Why quality matters in media today

Print media quality CSC Blogs

Print is dead, right? So goes the common cadence.

But what if I told you that in 2015, The Economist magazine had a total circulation of 1.6 million, with paid subscriptions growing and gross profit from circulation increasing?

Changing your mind yet?

Well, what if I added another example: the Financial Times, sold by British media company Pearson to a Japanese publisher in 2015 for $1.3 billion – cash. The famous pink paper continues to reach a global business community of 780,000 daily.

And let me add that several booming online businesses have made the transition to print with success. Brands like Allrecipes.com, Politico and Net-A-Porter now have magazines coming to bookstores, newsstands and mailboxes near you.

Porter magazine CSC Blogs

In 2014, online luxury retailer Net-a-Porter launched a glossy magazine to rival Vogue.

Now it’s absolutely true that print is not the prodigal son for many media companies today. U.S.-based Gannett (owner of USA TODAY) and New York Times Co. face continued declines in print business while digital revenues grow – and those are just two examples.

But there does seem to be some staying power for the medium.


As Peter Preston from the UK’s Guardian wrote recently, it’s quality that counts.

“Who, in a globe of constant communication, any longer needs magazines that explain, dissect and debate the news? Answer: Apparently we all do. They’re performing as well as anyone can remember. Small and spiky and thoughtful is beautiful,” he says.

It’s the quality of the writing, the editing, the analysis, the beauty of the photography and design. Those elements – and the message they convey – matter, it seems. And together they create an experience that can’t be replicated in digital forms yet.

Preston’s is a heartening point of view for those in the industry; traditionalists often have a soft spot for the supposedly dying art of print. And while it’s clear the daily newspaper doesn’t always sell well in tree-killer form anymore (it’s so much easier to check an app or log on to Twitter for our news, isn’t it?), it’s good to know that quality and creativity are keeping the art alive in other ways.

As John Elkann of the The Economist said last year in explaining recent successes, “If you have a distinct journalistic offer, which is independent; if you have a readership, which is growing in the world… and if you have technology that can help you reach much more of them than you could in the past, the combination of that, if well executed, is pretty powerful.”

Hear, hear!

So how does a company, squeezed by financial pressures and a myriad of responsibilities, produce high-quality, cutting-edge print products? Well, automation can play a role. If creative minds are freed from the work a machine can do just as well, they can be focused on producing innovative print work. Big data and analytics are tools that can lend insights. Publishers now have deep data on what topics are hot and “selling” based on engagement with digital content.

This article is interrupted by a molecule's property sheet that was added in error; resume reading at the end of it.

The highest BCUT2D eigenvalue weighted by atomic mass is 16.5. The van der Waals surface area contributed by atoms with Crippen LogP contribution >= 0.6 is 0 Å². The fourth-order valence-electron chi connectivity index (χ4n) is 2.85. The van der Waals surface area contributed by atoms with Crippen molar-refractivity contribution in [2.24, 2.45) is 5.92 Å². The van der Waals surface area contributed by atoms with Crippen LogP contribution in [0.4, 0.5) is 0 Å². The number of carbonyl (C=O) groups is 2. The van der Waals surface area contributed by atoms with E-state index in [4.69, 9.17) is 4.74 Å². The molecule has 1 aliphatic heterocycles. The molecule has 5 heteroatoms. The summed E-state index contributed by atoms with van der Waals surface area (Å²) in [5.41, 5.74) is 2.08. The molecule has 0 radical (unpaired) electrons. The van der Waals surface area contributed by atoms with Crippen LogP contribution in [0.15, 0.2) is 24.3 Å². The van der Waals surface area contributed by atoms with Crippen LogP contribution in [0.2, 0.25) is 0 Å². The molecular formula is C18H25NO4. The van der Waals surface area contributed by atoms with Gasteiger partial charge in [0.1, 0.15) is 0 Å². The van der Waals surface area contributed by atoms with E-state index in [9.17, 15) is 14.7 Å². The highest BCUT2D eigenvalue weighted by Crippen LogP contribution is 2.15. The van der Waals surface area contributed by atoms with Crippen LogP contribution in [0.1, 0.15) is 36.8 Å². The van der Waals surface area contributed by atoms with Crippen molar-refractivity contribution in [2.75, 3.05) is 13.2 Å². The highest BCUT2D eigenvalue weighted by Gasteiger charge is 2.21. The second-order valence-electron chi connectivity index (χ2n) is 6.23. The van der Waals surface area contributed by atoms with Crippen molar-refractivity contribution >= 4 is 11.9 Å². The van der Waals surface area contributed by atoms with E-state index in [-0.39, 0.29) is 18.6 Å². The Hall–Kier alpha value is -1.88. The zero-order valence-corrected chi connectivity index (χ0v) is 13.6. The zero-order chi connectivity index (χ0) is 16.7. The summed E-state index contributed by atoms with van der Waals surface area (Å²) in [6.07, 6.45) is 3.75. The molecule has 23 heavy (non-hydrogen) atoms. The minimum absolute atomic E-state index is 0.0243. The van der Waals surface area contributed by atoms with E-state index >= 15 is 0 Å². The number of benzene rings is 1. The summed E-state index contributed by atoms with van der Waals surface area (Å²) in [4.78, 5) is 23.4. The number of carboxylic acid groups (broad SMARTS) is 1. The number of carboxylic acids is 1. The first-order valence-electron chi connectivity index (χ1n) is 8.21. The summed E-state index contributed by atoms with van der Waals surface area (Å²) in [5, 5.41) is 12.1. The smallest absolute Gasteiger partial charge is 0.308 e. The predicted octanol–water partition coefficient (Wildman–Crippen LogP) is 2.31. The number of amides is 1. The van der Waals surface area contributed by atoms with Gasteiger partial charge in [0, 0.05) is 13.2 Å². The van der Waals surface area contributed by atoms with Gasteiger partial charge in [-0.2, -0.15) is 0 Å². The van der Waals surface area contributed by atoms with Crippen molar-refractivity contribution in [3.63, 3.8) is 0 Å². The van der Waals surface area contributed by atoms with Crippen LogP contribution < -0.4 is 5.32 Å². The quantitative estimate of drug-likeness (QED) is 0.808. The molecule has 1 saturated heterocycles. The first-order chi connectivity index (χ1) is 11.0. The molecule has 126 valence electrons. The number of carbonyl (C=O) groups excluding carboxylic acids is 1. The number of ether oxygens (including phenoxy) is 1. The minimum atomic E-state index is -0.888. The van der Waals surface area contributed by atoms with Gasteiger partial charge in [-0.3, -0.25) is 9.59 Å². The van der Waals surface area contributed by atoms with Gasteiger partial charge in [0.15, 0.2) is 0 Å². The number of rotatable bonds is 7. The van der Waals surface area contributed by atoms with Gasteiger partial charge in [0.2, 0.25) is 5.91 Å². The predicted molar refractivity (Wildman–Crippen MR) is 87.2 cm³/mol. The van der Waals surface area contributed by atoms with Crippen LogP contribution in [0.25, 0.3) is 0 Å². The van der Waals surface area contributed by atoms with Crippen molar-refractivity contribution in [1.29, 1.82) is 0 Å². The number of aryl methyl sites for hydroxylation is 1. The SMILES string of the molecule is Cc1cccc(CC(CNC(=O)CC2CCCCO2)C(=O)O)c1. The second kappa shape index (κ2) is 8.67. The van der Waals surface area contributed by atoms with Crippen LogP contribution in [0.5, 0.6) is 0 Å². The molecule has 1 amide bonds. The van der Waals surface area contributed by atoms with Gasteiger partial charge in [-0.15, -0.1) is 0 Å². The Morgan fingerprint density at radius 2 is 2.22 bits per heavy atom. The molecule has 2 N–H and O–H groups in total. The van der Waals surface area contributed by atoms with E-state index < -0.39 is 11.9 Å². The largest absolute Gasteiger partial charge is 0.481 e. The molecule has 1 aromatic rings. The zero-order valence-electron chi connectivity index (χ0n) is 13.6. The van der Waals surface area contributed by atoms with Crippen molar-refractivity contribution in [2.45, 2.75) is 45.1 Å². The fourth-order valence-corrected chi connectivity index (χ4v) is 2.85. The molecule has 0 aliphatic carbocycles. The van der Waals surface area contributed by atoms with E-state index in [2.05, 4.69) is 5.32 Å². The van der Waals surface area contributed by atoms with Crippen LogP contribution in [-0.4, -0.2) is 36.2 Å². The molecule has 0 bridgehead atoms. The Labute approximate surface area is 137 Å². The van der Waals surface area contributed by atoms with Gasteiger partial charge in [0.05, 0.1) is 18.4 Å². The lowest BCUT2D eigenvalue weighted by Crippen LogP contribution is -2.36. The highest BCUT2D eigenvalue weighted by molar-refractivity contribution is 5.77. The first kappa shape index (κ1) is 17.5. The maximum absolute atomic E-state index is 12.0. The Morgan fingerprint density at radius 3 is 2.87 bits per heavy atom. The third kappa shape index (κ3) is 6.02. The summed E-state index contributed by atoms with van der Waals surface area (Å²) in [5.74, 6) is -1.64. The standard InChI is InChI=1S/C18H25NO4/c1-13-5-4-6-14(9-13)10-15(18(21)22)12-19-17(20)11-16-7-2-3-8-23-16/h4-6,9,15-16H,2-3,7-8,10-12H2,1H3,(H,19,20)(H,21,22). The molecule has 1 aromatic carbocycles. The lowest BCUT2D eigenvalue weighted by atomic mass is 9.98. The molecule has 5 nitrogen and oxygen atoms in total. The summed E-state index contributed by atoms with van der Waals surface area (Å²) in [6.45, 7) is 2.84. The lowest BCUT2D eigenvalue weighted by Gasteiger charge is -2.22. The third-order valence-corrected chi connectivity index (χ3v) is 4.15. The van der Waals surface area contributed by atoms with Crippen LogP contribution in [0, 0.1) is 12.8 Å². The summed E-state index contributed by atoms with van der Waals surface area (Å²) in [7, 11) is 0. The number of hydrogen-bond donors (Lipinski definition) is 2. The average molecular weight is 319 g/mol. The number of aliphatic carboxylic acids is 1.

In a lot of ways, the digital shift supports the old technology of print publishing. And that’s a story that may stop the presses!

How is your company maintaining a print presence? What ambitions would you want for your company in this digital landscape? How would you like to see digital tools support your company and your industry?

Scott Dryburgh joined CSC in 2015 as the Industry Lead for Media with responsibility for UK projects in broadcast, publishing, advertising and entertainment. Prior to joining CSC, he worked across a broad range of clients and was responsible for transforming multi-faceted businesses using a creative and entrepreneurial approach.



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  1. Media companies must immediately learn to “manage print for profit” at the first sign of a print decline. Take your print sales teams reports seriously at your own peril when they try to tell you that the 5% drop in revenues this month was an aberration. It’s the first sign of fatal hemorrhaging. Do the math… 12 months of 5% declines means you’re out of business. It’s at epidemic stages.

    Most media companies make the mistake of thinking that a move to “digital” revenues is the answer. Digital display is as risky as print and the margins are ridiculously low. Those experiencing a print (and subsequent digital) decline need to be moving as swiftly as possible to transforming themselves to a data business. In doing so they must explore how they can leverage their core expertise, content, to create an enriched data exhaust that can be sold as a core product with digital display and print as supplemental products.

    This turns upside down the old media sales proposition that if you buy a page of advertising I’ll throw in some banners and sales leads. In this era, it’s “if you buy a data program I’ll throw in some digital display and a page (if you still have a page).

    Only by reinforcing to your market that your enriched content can lead to enriched data will media companies be able to compete against the rapidly emerging data competitors who have no credible content offering.


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